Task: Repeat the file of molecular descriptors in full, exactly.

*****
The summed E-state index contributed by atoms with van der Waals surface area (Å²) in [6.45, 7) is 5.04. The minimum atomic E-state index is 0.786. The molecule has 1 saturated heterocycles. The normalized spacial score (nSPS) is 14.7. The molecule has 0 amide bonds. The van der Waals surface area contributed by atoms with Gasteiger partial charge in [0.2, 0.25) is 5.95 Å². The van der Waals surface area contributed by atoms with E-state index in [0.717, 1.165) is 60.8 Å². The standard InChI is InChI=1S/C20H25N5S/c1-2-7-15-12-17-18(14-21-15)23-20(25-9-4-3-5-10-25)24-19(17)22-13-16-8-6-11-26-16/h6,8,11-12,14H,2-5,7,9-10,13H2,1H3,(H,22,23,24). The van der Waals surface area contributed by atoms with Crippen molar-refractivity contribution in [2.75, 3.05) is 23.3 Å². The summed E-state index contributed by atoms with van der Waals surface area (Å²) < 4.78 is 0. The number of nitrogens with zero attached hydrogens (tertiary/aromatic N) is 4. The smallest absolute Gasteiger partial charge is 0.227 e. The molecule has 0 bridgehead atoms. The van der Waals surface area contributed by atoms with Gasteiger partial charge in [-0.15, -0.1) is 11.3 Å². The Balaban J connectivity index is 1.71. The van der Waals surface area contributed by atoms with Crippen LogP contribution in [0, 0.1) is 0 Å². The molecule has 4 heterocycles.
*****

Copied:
The summed E-state index contributed by atoms with van der Waals surface area (Å²) in [6.45, 7) is 5.04. The minimum atomic E-state index is 0.786. The molecule has 1 saturated heterocycles. The normalized spacial score (nSPS) is 14.7. The molecule has 0 amide bonds. The van der Waals surface area contributed by atoms with Gasteiger partial charge in [0.2, 0.25) is 5.95 Å². The van der Waals surface area contributed by atoms with E-state index in [0.717, 1.165) is 60.8 Å². The standard InChI is InChI=1S/C20H25N5S/c1-2-7-15-12-17-18(14-21-15)23-20(25-9-4-3-5-10-25)24-19(17)22-13-16-8-6-11-26-16/h6,8,11-12,14H,2-5,7,9-10,13H2,1H3,(H,22,23,24). The van der Waals surface area contributed by atoms with Crippen molar-refractivity contribution in [2.75, 3.05) is 23.3 Å². The summed E-state index contributed by atoms with van der Waals surface area (Å²) < 4.78 is 0. The number of nitrogens with zero attached hydrogens (tertiary/aromatic N) is 4. The smallest absolute Gasteiger partial charge is 0.227 e. The molecule has 0 bridgehead atoms. The van der Waals surface area contributed by atoms with Gasteiger partial charge in [-0.15, -0.1) is 11.3 Å². The Balaban J connectivity index is 1.71. The van der Waals surface area contributed by atoms with Crippen LogP contribution in [0, 0.1) is 0 Å². The molecule has 4 heterocycles.